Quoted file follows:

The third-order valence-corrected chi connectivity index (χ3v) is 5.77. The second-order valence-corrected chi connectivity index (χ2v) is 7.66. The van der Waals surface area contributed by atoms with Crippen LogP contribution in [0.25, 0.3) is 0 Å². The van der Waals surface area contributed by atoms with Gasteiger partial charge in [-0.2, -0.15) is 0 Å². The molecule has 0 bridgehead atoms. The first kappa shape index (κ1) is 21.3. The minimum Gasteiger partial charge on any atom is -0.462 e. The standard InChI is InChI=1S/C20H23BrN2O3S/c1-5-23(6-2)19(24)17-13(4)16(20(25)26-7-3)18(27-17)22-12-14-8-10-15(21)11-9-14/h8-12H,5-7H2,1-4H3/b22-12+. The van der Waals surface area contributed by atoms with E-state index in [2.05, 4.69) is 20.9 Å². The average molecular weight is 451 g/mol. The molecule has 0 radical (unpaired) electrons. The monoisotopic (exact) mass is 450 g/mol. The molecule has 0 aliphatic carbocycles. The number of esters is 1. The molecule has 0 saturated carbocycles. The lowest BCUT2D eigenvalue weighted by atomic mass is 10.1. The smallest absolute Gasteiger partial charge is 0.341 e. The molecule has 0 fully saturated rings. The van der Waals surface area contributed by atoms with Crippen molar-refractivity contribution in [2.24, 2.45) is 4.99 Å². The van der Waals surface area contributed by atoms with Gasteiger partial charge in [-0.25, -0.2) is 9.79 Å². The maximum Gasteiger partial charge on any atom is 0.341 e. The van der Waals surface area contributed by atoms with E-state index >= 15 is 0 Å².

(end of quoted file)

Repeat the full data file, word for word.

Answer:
The third-order valence-corrected chi connectivity index (χ3v) is 5.77. The second-order valence-corrected chi connectivity index (χ2v) is 7.66. The van der Waals surface area contributed by atoms with Crippen LogP contribution in [0.25, 0.3) is 0 Å². The van der Waals surface area contributed by atoms with Gasteiger partial charge in [-0.2, -0.15) is 0 Å². The molecule has 0 bridgehead atoms. The first kappa shape index (κ1) is 21.3. The minimum Gasteiger partial charge on any atom is -0.462 e. The standard InChI is InChI=1S/C20H23BrN2O3S/c1-5-23(6-2)19(24)17-13(4)16(20(25)26-7-3)18(27-17)22-12-14-8-10-15(21)11-9-14/h8-12H,5-7H2,1-4H3/b22-12+. The van der Waals surface area contributed by atoms with E-state index in [2.05, 4.69) is 20.9 Å². The average molecular weight is 451 g/mol. The molecule has 0 radical (unpaired) electrons. The monoisotopic (exact) mass is 450 g/mol. The molecule has 0 aliphatic carbocycles. The number of esters is 1. The molecule has 0 saturated carbocycles. The lowest BCUT2D eigenvalue weighted by atomic mass is 10.1. The smallest absolute Gasteiger partial charge is 0.341 e. The molecule has 0 fully saturated rings. The van der Waals surface area contributed by atoms with Crippen molar-refractivity contribution in [2.24, 2.45) is 4.99 Å². The van der Waals surface area contributed by atoms with Gasteiger partial charge in [-0.25, -0.2) is 9.79 Å². The maximum Gasteiger partial charge on any atom is 0.341 e. The van der Waals surface area contributed by atoms with E-state index >= 15 is 0 Å².